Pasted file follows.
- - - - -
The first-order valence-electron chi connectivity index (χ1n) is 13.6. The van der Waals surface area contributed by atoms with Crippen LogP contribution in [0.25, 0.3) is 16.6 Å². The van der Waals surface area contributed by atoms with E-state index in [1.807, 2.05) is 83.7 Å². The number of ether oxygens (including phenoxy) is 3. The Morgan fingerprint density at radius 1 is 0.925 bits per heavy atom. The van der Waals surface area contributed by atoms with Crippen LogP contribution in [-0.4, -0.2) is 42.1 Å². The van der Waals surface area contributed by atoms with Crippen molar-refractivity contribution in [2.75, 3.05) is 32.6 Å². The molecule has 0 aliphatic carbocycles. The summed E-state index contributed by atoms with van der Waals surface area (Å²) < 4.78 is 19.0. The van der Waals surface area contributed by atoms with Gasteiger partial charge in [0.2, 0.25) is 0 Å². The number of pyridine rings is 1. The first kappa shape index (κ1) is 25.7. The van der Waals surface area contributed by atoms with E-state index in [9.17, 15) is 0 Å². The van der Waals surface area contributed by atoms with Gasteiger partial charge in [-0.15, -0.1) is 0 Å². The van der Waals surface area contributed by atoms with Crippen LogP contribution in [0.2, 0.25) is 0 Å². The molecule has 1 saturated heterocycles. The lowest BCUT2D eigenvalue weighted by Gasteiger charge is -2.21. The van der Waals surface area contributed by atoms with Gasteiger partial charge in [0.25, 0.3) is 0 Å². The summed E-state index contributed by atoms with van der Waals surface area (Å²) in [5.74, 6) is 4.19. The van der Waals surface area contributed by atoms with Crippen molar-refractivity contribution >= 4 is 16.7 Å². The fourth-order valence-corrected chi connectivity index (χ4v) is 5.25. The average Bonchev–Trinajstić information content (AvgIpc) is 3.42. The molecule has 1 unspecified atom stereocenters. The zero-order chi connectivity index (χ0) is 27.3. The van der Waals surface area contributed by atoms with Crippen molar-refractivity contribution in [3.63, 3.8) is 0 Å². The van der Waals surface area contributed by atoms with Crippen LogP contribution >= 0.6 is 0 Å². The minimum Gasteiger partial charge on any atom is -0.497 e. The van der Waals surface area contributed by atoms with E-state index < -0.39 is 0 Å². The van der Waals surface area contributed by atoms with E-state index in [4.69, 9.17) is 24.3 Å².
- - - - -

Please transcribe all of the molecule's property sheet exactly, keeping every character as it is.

The first-order valence-electron chi connectivity index (χ1n) is 13.6. The van der Waals surface area contributed by atoms with Crippen LogP contribution in [0.25, 0.3) is 16.6 Å². The van der Waals surface area contributed by atoms with E-state index in [1.807, 2.05) is 83.7 Å². The number of ether oxygens (including phenoxy) is 3. The Morgan fingerprint density at radius 1 is 0.925 bits per heavy atom. The van der Waals surface area contributed by atoms with Crippen LogP contribution in [-0.4, -0.2) is 42.1 Å². The van der Waals surface area contributed by atoms with Crippen molar-refractivity contribution in [2.75, 3.05) is 32.6 Å². The molecule has 0 aliphatic carbocycles. The summed E-state index contributed by atoms with van der Waals surface area (Å²) < 4.78 is 19.0. The van der Waals surface area contributed by atoms with Gasteiger partial charge in [0.2, 0.25) is 0 Å². The number of pyridine rings is 1. The first kappa shape index (κ1) is 25.7. The van der Waals surface area contributed by atoms with E-state index in [9.17, 15) is 0 Å². The van der Waals surface area contributed by atoms with Gasteiger partial charge in [-0.15, -0.1) is 0 Å². The van der Waals surface area contributed by atoms with Crippen LogP contribution in [0.2, 0.25) is 0 Å². The molecule has 1 saturated heterocycles. The lowest BCUT2D eigenvalue weighted by Gasteiger charge is -2.21. The van der Waals surface area contributed by atoms with Gasteiger partial charge in [0.25, 0.3) is 0 Å². The summed E-state index contributed by atoms with van der Waals surface area (Å²) in [5.74, 6) is 4.19. The van der Waals surface area contributed by atoms with Crippen molar-refractivity contribution >= 4 is 16.7 Å². The fourth-order valence-corrected chi connectivity index (χ4v) is 5.25. The average Bonchev–Trinajstić information content (AvgIpc) is 3.42. The molecule has 1 unspecified atom stereocenters. The zero-order chi connectivity index (χ0) is 27.3. The van der Waals surface area contributed by atoms with Crippen molar-refractivity contribution in [3.63, 3.8) is 0 Å². The van der Waals surface area contributed by atoms with Crippen LogP contribution >= 0.6 is 0 Å². The minimum Gasteiger partial charge on any atom is -0.497 e. The van der Waals surface area contributed by atoms with E-state index < -0.39 is 0 Å². The van der Waals surface area contributed by atoms with E-state index in [4.69, 9.17) is 24.3 Å².